Mother, you don’t have to worry that I will marry someone unworthy. Rapunzel could hardly imagine marrying anyone. One had to be allowed to talk to a man before she could marry him, and talking to men was something her mother had always discouraged. Vehemently.

Mother did not respond, so Rapunzel went to fold her clothes and pack her few belongings.

As she gathered her things, she felt no great sadness at the prospect of leaving Ottelfelt. She always had trouble making friends with girls near her own age, and here she had never lost her status as an outsider. But the real reason she felt no regret was because of what she wanted so very badly, and it was not something she could get in tiny Ottelfelt.

Rapunzel was at least nineteen years old, and she could stay in Ottelfelt without her mother if she wanted to. However, it would be difficult and dangerous—unheard of—unless she was married, since she had no other family. But if they went to a large town, there would certainly be many people who knew how to read and might be willing to teach her.

Mother, you promised someday you would find someone who could teach me to read. Might we go to a large town where there is a proper priest who knows Latin, a place where there might dwell someone who can teach me to read and write? She held her breath, watching her mother, whose back was turned as she wrapped her fragile dried herbs in cloths.

Finally, her mother answered softly, I saw someone in Keiterhafen this morning, someone who . . . needs my help with . . . something.

Rapunzel stopped in the middle of folding her clothes, waiting for Mother to clarify the strange comment.

And now we will be going to meet him in Hagenheim.

Her heart leapt. Hagenheim was a great town, the largest around.

She tried not to sound eager as she asked, Isn’t that where you lived a long time ago, when Great-Grandmother was still alive?

Yes, my darling. Your great-grandmother was the most renowned midwife in the town of Hagenheim—in the entire region. She paused. Someone I once knew will soon be back in Hagenheim after a long stay in England.

I don’t remember you saying you knew anyone who went to England. Is it a family member?

Her mother turned to Rapunzel with a brittle smile. No, not a family member. And I have never mentioned this person before. I do not wish to talk about it now.

The look on Mother’s face kept Rapunzel from asking any more questions. Mother had never had friends, and she had never shown any interest in marrying. Although she could marry if she wished. She was still slim and beautiful, with her long, dark hair, which had very little gray.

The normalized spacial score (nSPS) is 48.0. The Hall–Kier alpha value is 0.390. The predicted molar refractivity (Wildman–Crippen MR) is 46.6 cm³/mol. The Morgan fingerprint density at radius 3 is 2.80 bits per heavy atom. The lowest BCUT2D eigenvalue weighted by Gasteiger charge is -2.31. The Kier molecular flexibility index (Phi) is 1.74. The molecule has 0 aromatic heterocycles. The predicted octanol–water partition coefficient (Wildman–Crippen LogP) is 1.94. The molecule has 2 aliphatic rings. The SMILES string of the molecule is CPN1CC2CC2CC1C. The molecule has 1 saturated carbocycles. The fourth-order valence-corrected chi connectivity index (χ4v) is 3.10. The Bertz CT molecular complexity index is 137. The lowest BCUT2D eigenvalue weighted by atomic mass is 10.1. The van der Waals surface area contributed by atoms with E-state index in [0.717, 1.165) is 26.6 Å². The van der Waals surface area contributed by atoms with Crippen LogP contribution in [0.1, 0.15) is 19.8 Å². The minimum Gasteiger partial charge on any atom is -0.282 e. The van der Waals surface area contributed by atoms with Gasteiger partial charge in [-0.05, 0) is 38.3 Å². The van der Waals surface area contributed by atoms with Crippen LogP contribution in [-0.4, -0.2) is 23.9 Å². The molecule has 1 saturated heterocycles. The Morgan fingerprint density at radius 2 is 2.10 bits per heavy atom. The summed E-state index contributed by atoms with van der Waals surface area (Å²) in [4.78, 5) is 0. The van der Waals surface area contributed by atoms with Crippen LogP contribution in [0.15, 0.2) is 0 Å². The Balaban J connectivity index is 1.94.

Later, as Rapunzel finished getting her things ready to tie onto their ox in the morning, she hummed a little song she’d made up. Mother enjoyed hearing her songs, but only when no one else was around.

When night fell, Rapunzel sang her song as Mother finished braiding Rapunzel’s long blond hair. Mother smiled in her slow, secretive way. My precious, talented girl.

Rapunzel embraced her and crawled under the coverlet of their little straw bed.

The next day Rapunzel trudged beside her mother down the road, which was nothing more than two ruts that the ox carts had worn deep in the mud that had then dried and become as hard as stone. She led their ox, Moll, down the center between the ruts, careful to avoid stepping in the horse and ox dung. Their laying hens clucked nervously from the baskets that were strapped to Moll’s back.

Night began to fall. Rapunzel lifted her hand to her face and rubbed the scar on her palm against her cheek absentmindedly. She’d had the scar, which ran from the base of her thumb to the other side of her hand, for as long as she could remember. The skin over it was smooth and pale, like a long crescent moon.

How much farther to Hagenheim, Mother?

At least two more days.

Rapunzel didn’t mention what she was thinking: that a band of robbers could easily be hiding in the trees at the side of the road. It was not safe for two women to be traveling alone, although they had never been attacked in all the times they had moved from one village to the next.

They had also never traveled so far. They normally only journeyed a few hours.

When the moon was up and shining brightly, and they had not encountered any other travelers for at least an hour, Mother said, We will stop here for the night.

Rapunzel guided the ox off the road and among the dark trees.

They made a small fire and prepared a dinner of toasted bread, cheese, and fried eggs.

After making sure the ox and hens had food, and after putting out their fire, Rapunzel and Mother lay close together, wrapped in their blankets. Rapunzel sang softly until Mother began to snore.

The next day was uneventful and the unusually warm weather continued. The sun shone down on Rapunzel’s head and shoulders as she plodded along at the speed of the ox and to the sound of the chickens’ clucking and squawking. Occasionally she amused herself and Mother with her songs, but she always stopped singing when someone came within listening distance. Her mother had warned her not to let strangers hear her beautiful voice or see her golden, ankle-length hair, which Rapunzel kept covered with a scarf and sometimes a stiff wimple. But Mother had never explained why. Perhaps she just didn’t want Rapunzel attracting attention to herself for the same reason she didn’t want her singing or speaking to men, young, old, or in-between.

On the second day of their journey, two travelers caught up with them, leading two donkeys that pulled a cart loaded and covered by burlap, with one of the men riding on the tallest lump on the back of the cart. As they passed by to Rapunzel’s right, the man leading the donkeys smiled. Pardon me, but would you know how close we are to Hagenheim town?